Robert A.M. Stern talks “poor doors” and de Blasio
The starchitect offers some housing advice to the mayor
Robert A.M. Stern, dean of the Yale School of Architecture, has designed some of the most exclusive buildings in – or coming to – New York City. Having designed 15 Central Park West, as well as a trio of super tall towers – 520 Park Avenue, 30 Park Place and 220 Central Park South – the 75-year-old architect gave the New York Post his two cents on class divides, “poor doors” and housing policy.
Asked what he thought of the loss of mixed-income building and the “current mutation to a rich door/poor dynamic,” Stern said, “It’s one of the most complicated problems we have to solve.”
Pressed on his opinion of the notorious “poor door,” Stern shrugged. “If they have a nice apartment and they can afford it and it is a safe building that’s well managed, they don’t have to enter the same lobby. I have no problem if they come in the same lobby with me either.”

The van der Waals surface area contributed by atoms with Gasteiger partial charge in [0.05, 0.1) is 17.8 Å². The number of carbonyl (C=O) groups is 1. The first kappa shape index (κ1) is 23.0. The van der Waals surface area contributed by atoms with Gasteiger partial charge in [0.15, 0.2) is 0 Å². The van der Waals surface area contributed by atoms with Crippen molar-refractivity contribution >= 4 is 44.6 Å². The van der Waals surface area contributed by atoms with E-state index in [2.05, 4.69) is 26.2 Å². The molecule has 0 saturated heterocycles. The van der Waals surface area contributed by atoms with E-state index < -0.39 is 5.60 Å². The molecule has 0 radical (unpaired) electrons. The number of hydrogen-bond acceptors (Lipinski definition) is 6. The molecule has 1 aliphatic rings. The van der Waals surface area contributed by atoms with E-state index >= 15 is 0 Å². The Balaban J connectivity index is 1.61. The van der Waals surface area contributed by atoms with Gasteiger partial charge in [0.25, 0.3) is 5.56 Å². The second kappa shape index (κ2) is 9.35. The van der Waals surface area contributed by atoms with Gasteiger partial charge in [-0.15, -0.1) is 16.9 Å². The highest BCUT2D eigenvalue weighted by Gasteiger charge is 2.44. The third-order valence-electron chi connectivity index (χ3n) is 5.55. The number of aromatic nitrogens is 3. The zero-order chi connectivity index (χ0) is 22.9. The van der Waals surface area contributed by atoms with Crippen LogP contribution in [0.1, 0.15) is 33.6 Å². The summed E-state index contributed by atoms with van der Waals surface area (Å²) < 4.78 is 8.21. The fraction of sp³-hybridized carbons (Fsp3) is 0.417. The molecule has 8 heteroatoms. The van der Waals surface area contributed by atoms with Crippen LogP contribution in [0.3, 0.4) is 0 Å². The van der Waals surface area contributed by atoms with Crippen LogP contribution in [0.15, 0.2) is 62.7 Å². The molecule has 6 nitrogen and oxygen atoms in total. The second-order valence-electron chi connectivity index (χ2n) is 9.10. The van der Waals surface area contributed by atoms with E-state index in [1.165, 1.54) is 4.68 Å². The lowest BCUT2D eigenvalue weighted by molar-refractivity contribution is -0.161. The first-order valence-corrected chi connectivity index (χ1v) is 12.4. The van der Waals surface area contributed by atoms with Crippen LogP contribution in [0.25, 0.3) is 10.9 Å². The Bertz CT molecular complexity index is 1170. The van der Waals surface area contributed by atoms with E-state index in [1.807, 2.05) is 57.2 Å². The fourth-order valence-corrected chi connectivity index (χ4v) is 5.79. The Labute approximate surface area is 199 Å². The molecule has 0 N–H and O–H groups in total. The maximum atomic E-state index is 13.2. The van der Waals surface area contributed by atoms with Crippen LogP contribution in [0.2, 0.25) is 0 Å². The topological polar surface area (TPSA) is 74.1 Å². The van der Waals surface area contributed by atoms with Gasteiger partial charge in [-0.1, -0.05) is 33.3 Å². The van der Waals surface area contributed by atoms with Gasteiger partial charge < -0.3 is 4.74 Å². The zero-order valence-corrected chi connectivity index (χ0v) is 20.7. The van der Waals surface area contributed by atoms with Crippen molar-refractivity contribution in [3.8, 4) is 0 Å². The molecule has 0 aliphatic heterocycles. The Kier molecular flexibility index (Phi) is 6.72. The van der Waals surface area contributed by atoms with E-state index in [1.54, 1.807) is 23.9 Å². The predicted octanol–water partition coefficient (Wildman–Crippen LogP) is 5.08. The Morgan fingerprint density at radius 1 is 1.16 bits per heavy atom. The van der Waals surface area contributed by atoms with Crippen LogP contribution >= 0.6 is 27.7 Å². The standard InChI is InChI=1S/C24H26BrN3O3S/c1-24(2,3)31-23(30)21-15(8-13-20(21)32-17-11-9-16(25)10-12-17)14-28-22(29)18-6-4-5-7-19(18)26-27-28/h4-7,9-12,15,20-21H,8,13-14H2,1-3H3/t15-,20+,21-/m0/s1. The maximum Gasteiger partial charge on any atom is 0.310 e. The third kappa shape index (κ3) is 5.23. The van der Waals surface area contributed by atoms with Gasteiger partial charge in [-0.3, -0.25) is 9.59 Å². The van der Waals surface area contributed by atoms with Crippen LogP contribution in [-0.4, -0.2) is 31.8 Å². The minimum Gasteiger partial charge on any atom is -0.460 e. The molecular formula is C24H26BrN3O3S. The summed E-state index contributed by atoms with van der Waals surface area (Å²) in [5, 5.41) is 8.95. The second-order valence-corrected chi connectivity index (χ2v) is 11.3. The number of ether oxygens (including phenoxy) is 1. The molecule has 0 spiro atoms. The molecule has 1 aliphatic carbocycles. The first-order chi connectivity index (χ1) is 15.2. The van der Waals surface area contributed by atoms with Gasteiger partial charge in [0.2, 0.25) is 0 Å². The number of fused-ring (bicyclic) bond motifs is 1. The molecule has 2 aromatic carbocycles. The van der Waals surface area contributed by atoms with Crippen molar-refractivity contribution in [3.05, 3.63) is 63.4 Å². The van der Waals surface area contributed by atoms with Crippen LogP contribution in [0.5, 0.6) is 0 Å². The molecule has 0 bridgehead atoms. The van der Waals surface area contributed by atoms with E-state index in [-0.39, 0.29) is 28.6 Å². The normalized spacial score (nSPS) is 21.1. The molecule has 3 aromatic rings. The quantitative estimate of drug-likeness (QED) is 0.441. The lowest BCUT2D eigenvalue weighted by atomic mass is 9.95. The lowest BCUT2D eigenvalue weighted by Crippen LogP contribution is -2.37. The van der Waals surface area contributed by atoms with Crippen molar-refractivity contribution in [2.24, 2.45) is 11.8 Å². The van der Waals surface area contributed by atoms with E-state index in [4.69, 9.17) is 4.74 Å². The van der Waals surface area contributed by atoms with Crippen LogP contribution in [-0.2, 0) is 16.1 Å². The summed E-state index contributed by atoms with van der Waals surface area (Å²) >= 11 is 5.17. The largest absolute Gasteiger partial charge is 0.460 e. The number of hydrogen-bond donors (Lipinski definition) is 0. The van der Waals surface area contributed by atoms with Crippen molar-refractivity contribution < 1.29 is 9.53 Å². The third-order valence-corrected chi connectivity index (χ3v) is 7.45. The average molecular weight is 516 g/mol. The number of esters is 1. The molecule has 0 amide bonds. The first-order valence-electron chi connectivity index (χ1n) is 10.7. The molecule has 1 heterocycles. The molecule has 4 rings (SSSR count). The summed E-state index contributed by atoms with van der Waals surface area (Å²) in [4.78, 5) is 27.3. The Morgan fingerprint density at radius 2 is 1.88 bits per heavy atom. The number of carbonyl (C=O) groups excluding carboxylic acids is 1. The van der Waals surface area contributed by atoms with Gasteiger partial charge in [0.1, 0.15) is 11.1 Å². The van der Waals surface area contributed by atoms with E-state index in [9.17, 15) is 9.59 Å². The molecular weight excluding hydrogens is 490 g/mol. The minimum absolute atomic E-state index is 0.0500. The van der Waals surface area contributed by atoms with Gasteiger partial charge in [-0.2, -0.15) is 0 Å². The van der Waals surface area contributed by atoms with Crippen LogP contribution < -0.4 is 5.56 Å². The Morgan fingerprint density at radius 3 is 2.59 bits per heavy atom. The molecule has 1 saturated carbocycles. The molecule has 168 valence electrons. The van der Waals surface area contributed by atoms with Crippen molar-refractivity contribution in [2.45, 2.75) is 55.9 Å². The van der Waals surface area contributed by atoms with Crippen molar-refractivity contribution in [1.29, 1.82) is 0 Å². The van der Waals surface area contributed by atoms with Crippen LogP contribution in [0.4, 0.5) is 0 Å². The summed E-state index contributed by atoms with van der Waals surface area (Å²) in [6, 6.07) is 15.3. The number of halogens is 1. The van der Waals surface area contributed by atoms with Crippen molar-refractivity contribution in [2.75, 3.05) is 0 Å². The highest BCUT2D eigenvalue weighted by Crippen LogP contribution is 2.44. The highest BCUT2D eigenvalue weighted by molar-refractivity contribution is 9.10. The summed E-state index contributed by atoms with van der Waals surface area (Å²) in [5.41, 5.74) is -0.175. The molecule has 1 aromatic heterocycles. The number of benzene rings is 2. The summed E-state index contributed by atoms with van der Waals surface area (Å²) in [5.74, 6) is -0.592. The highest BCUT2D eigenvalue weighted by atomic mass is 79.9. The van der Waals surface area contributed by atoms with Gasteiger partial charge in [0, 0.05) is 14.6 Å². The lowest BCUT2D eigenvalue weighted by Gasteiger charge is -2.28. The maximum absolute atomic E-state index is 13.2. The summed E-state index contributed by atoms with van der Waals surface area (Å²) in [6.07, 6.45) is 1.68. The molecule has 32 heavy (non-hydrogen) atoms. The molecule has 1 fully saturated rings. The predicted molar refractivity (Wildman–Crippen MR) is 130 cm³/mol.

As for Mayor Bill de Blasio, Stern remains suspicious:
“I think the mayor is a very well-intentioned man in many respects. Sometimes, I think his intentions are naively realized. […] We have these housing projects all over the city which were the best in the world when they were built in the 1930s to the ’50s, but they did isolate low-income people away from the city and certainly away from people of other income groups. […] I’m very suspicious of the efficacy of these ideas.” [NYP] – Christopher Cameron